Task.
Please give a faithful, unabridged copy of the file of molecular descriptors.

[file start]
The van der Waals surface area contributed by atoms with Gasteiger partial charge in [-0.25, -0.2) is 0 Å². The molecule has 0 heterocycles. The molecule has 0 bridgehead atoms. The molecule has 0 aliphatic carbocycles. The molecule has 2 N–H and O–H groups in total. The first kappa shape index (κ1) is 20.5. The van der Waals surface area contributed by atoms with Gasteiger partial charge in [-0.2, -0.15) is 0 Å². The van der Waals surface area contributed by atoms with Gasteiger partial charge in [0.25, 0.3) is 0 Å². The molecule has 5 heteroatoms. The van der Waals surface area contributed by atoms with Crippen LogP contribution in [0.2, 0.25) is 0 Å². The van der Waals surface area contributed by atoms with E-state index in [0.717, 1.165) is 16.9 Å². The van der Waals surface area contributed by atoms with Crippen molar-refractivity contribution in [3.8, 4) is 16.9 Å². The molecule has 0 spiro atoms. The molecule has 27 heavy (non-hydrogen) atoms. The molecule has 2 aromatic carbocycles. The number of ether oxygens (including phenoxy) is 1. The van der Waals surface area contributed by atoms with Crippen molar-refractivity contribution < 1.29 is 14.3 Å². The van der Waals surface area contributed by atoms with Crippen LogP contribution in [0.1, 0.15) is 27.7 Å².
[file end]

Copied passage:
The van der Waals surface area contributed by atoms with Gasteiger partial charge in [-0.25, -0.2) is 0 Å². The molecule has 0 heterocycles. The molecule has 0 bridgehead atoms. The molecule has 0 aliphatic carbocycles. The molecule has 2 N–H and O–H groups in total. The first kappa shape index (κ1) is 20.5. The van der Waals surface area contributed by atoms with Gasteiger partial charge in [-0.2, -0.15) is 0 Å². The van der Waals surface area contributed by atoms with Gasteiger partial charge in [0.25, 0.3) is 0 Å². The molecule has 5 heteroatoms. The van der Waals surface area contributed by atoms with Crippen LogP contribution in [0.2, 0.25) is 0 Å². The van der Waals surface area contributed by atoms with E-state index in [0.717, 1.165) is 16.9 Å². The van der Waals surface area contributed by atoms with Crippen molar-refractivity contribution in [3.8, 4) is 16.9 Å². The molecule has 0 spiro atoms. The molecule has 27 heavy (non-hydrogen) atoms. The molecule has 2 aromatic carbocycles. The number of ether oxygens (including phenoxy) is 1. The van der Waals surface area contributed by atoms with Crippen molar-refractivity contribution < 1.29 is 14.3 Å². The van der Waals surface area contributed by atoms with Crippen LogP contribution in [0.1, 0.15) is 27.7 Å².